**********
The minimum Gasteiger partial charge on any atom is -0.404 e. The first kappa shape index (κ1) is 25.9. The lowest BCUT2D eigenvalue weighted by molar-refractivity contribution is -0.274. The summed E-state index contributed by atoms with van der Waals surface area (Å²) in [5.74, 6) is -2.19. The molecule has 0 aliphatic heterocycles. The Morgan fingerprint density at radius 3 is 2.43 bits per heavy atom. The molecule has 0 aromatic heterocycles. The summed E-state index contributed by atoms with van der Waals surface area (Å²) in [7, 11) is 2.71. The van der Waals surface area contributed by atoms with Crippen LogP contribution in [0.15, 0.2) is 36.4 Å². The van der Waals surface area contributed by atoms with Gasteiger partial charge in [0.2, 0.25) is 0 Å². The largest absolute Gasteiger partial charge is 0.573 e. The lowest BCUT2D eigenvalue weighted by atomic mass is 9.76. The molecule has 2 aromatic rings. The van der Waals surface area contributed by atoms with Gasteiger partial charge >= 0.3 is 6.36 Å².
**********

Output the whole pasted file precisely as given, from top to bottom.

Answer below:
The minimum Gasteiger partial charge on any atom is -0.404 e. The first kappa shape index (κ1) is 25.9. The lowest BCUT2D eigenvalue weighted by molar-refractivity contribution is -0.274. The summed E-state index contributed by atoms with van der Waals surface area (Å²) in [5.74, 6) is -2.19. The molecule has 0 aliphatic heterocycles. The Morgan fingerprint density at radius 3 is 2.43 bits per heavy atom. The molecule has 0 aromatic heterocycles. The summed E-state index contributed by atoms with van der Waals surface area (Å²) in [7, 11) is 2.71. The van der Waals surface area contributed by atoms with Crippen LogP contribution in [0.15, 0.2) is 36.4 Å². The van der Waals surface area contributed by atoms with Gasteiger partial charge in [0.2, 0.25) is 0 Å². The largest absolute Gasteiger partial charge is 0.573 e. The lowest BCUT2D eigenvalue weighted by atomic mass is 9.76. The molecule has 2 aromatic rings. The van der Waals surface area contributed by atoms with Gasteiger partial charge >= 0.3 is 6.36 Å².